I was born in 1976 in Missoula, Montana to a hard-working blue collar family. While the women in my family followed traditional paths, my male role models were renaissance men; one grandpa invented the wet/dry vacuum, retired early, then spent his time building, restoring, and flying airplanes, while another worked for 36 years at the local pulp mill yet told amazing stories of his years in the South Pacific during WW2 and of his youth working his grandma’s ranch in southwestern Montana. His tall tales rooted me in local and family history and awakened within me the love of a well-told story. My father, John, a skilled construction painter, was always tinkering with things; from fabricating an aluminum airplane in our basement, to building our cabin in the woods with nothing more than hand tools, to restoring vintage cars from the ground up (he did all the work himself, overhauling motors, straightening and painting body panels, even rewiring 50-year-old cars), he instilled in his kids a strong desire to create things of our own.
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My mother Cindy, a PBS junkie and avid reader of all fiction, encouraged me to explore my imagination from an early age, reading Grimm’s Faerie Tales to me from birth and putting The Hobbit before me at age 6. While I did not particularly understand the subtleties of the book, I was instantly hooked on stories of fantastic and mysterious places and the creatures who lurked within them. Over the years I read and re-read every faerie tale I could get my hands on, moving eventually through swords and sorcery novels to modern epic fantasy. In my four years at Missoula’s Sentinel High School, I was better known for whiling away class time with the latest Robert Jordan novel beneath my desk rather than paying attention to my teachers . . . not a well-advised plan if one wishes to succeed in life, but there it is.
For two years after high school I stayed well away from college and pursued writing on my own while working at theWaldenbooks store in Missoula. I began the Child of the Myriad in those days, but did not know enough yet about the art of the novel to find much success. At the ripe old age of 19, I successfully entwined myself into the life of my then girlfriend Melissa Pfau and convinced her to marry me, which is still the single best decision I ever made. With her influence I decided to attend the University of Montana’s creative writing program where under the guidance of a few inspiring teachers, I studied the craft of the short story. It seemed only natural to find work at the Mansfield Library on campus, where I roamed the stacks, rifling through more old books than I put away. I also followed in my father’s footsteps, taking up the painting trade to work my way through school.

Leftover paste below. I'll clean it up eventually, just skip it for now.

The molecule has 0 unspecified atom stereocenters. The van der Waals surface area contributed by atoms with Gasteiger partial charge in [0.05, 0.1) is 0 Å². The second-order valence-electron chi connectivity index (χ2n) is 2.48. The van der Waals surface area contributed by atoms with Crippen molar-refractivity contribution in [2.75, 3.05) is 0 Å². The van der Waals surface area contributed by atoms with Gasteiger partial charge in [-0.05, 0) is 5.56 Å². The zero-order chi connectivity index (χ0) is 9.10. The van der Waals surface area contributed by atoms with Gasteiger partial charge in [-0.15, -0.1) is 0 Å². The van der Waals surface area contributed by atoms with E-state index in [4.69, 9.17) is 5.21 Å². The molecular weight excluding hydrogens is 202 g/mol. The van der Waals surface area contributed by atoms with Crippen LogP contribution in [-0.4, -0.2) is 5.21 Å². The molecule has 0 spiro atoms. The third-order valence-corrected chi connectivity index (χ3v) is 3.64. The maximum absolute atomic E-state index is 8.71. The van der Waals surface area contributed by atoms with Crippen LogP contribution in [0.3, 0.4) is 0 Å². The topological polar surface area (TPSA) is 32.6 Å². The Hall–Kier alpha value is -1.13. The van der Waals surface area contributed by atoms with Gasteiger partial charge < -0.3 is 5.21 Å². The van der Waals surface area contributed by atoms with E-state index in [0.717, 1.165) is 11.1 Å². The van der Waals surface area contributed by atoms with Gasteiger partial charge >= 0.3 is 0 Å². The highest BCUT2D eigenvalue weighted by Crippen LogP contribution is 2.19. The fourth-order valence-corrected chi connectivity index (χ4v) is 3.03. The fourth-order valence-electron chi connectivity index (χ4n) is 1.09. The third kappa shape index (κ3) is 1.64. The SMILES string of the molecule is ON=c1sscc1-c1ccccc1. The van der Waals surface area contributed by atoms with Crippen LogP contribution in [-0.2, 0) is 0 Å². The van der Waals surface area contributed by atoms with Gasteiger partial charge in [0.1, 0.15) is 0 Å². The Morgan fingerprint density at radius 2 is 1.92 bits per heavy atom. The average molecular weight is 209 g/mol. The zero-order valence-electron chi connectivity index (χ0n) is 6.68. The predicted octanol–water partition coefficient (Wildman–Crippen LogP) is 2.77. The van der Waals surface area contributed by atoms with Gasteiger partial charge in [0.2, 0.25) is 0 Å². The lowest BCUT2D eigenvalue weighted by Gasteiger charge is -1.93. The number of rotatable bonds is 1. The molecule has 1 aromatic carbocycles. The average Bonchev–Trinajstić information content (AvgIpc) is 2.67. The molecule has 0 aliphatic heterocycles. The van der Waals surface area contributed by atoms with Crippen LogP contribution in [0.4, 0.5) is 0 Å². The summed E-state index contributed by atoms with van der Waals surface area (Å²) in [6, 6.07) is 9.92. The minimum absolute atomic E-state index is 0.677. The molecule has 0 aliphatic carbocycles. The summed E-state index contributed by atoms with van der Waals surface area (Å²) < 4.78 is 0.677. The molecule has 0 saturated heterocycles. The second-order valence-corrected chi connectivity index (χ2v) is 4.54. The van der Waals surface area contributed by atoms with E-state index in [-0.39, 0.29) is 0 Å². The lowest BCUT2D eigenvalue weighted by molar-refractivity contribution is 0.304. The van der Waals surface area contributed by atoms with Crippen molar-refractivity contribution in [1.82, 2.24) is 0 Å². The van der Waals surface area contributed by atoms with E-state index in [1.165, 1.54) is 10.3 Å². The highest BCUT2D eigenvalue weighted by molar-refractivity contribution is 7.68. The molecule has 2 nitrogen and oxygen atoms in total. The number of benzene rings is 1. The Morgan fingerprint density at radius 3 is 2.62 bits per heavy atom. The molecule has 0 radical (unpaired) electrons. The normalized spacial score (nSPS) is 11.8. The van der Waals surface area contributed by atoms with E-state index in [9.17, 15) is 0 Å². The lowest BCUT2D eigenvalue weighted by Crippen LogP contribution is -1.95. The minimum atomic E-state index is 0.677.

In the pursuit of learning enough about our world to create a realistic and interesting Land of my own, I studied geography, history, and French, as well as middle eastern culture and the Arabic language, eventually jumping on the opportunity to travel to Morocco for a semester to study Arabic as an exchange student. During my time in North Africa, I absorbed as much culture and tradition as I could, wandering through crowded bazaars and old, bustling neighborhoods in search of things I had never before seen. Since I only took the single class, I spent my time traveling, talking, and writing. I began what is still the opening scene of the Child of the Myriad in the ancient city of Fes, in the Atlas Mountains.
Morocco ignited within me a passion for seeing other places, experiencing other cultures, and speaking with people in their own languages. In an effort to expand my sense of medieval Europe, I studied Italian for 5 months before traveling to Italy in 2001. My understanding of the ancient world deepened, as did my desire to return. Our trip to Italy added so much depth to my writing that I decided to travel to France in 2004, where we visited museums, castles, and spoke with as many French people as possible, some of whom unwittingly found their way into my stories. Throughout the summer of 2006 I studied both Portugese and Spanish in preparation for a trip Melissa and I took to Iberia in November. Traipsing through Moorish castles and Spanish cathedrals brought me some great inspiration for my second novel. We even managed to return to Tangier for an afternoon to see how the city had changed in 7 years.
In the summer of 2000, after graduating from college, my brother Josh and I opened J.Barba Painting, a house painting business, something which has turned out to work to my advantage as a writer, as it offers me a flexible enough schedule to devote myself to the Child of the Myriad.
I never pursued a career aside from painting and writing other than an unsuccessful attempt at becoming a spy for the CIA (I almost got the job, but even though they flew me out to Washington DC for the final interview and psychological exam, the CIA decided not to hire me, something for which I was not happy about at the time, but am grateful for now).